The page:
June 15, 2005 - At 9 a.m. on Sunday mornings, James D. Kriegh Park in Oro Valley goes to the dogs.
More than a dozen dogs of all breeds and sizes gather at the park for a new class, offered through the town's parks and recreation department, called Flyball.
Flyball may be new to Oro Valley, but it's been played for years in parks and yards across the nation. It is a competitive relay for a team of four dogs. One by one, they run the length of the course, jumping four hurdles along the way. At the end, a dog bounds onto a wooden box, which triggers a tennis ball to shoot out one of four small holes. The dog catches the ball and runs back over the hurdles, tagging the next dog in. The team that completes the course fastest, with the fewest penalties, wins.
When it first began, team handler Britta Penca-Rhoads said the fastest teams were finishing in about 24 seconds. Now, there are teams that can run the whole course in 14 seconds.
Penca-Rhoads has several of her dogs in the Flyball class.
"If you have a dog that will play ball with you, the team will teach you the rest," she said. "It's funny how people from all walks of life, experiences, jobs, they all love this."
Any dog can play Flyball, whether short, tall, small or fat, as instructor Robin Combs likes to say, as long as the handler is athletic enough to run a short distance.
Combs recently started teaching the class in Oro Valley in order to train the current Tucson team and to recruit new members. Hers is the only Flyball class in the area.
The class is held every Sunday at the park. Each six-week course costs $75. The next class is scheduled to start in mid-July, but Combs encourages anyone interested to go to the park to watch before enrolling.
Oro Valley offers several classes and activities for dogs, and their owners, to enjoy. This summer, in addition to Flyball, the town will offer a class to train family dogs for the show ring as well as teach them basic obedience.
The town also maintains a dog park at James D. Kriegh Park, on Calle Concordia, where dogs can frolic off their leashes. It is the only public place in town where this is allowed. Mornings and evenings at the park get crowded, as more than a dozen dogs and their owners crowd into the small, dusty area to stretch their legs.
There are about 20 dogs and their handlers enrolled in the Flyball class. On Sunday mornings they start trickling into the park as early as 7 a.m., to get some time on the course before the official instruction begins.
The owners huddle in small groups under the shady trees, offering tips to each other, given mostly from experience. One heeler-mix is having trouble with the game because she likes to nip at the other dogs when she runs up on them. Another owner suggests giving her something to carry in her mouth, such as a favorite chew toy, to keep her otherwise occupied as she trains.
Flyball is not an obedience class. Behaviors such as these are addressed only as a way to further the game or to help out a fellow owner.
Combs calls training for the game "controlled chaos" because she wants the dogs to come when they are called and to play by the rules, but to have fun.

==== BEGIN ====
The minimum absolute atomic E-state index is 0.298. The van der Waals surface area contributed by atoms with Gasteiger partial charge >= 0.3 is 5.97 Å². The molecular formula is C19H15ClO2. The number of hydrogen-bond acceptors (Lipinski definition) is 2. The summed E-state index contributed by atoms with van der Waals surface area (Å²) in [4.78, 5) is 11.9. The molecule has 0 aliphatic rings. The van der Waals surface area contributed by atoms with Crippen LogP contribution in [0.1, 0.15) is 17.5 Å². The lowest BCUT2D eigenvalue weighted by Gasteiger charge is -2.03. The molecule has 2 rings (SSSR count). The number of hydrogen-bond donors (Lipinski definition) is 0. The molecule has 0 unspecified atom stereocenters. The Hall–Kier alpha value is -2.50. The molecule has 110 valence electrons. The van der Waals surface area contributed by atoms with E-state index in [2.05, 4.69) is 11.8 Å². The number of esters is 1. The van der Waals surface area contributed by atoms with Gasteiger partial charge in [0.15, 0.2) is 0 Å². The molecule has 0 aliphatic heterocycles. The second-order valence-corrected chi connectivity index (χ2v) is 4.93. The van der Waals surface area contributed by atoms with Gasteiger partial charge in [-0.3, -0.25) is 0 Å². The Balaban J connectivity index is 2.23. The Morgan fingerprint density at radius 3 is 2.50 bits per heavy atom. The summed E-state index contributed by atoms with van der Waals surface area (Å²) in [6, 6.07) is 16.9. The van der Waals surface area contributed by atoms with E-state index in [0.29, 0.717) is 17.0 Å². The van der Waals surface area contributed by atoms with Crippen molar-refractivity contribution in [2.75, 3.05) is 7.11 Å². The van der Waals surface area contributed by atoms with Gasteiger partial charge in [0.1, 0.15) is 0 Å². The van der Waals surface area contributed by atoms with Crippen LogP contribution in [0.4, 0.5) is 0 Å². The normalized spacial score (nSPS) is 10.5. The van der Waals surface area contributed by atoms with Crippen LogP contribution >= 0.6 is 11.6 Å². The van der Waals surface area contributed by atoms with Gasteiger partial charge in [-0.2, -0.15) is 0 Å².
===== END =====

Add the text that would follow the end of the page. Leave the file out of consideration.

"It can be very, very wild," she said.
She uses the village approach to training, saying it takes all the team handlers to train one dog to play.
"We're in each other's faces and in each other's spaces," Combs said. "We teach them respect."
Which, like everything in the class, goes for people and dogs.
The biggest challenge in training teams is getting everyone together for practice.
"It's like parents with little leaguers," she said.
The team was having a hard time finding a place to practice because a lot of space is need for Flyball. With team members coming from all over Pima County and southern Pinal County, Oro Valley provided a central location.
"Oro Valley has welcomed us and it's been great," Combs said.
Combs and the other handlers that are already on the team take it seriously and strive to improve their time with each practice. Once the dogs all get a handle on the basics, Combs will start filming practice so the handlers can watch and see where they are making mistakes. Com-petitions will take the team all over the state and region.
Ellen Grygotis rescued a mixed breed named Joseph from a local shelter about a year ago.
She enrolled him in Flyball after she learned about it in his obedience class.
Grygotis said she's not sure about joining the Flyball team but wanted to find an activity for Joseph in which he could have fun and get some exercise.
And, she said, it has been as much fun for her as it has been for her dog.
"This is a great group of people," she said.
She agrees with the others in the class that the game is easy to play, if the dogs have consistent training.
Joseph is learning not to chase other dogs. This is an important skill for Flyball, because in a competition there are dogs everywhere, racing and waiting to race.
So Joseph will learn how to focus on the task at hand, he is held back as his owner runs down the field, followed by another dog. When Joseph starts to run after the dog, there is a team of other dog owners shaking colorful pool noodles and making lots of noise, deterring Joseph from the other dog. Nearby, his owner waits, calling him and holding treats.
Joseph learned after a few tries which way to run for the treat. Soon, he paid no attention to the other dog.
With Joseph basking in the praise of his owner, Combs stood on the sidelines smiling.
"Joseph is really getting it," she said, and that's what it's all about.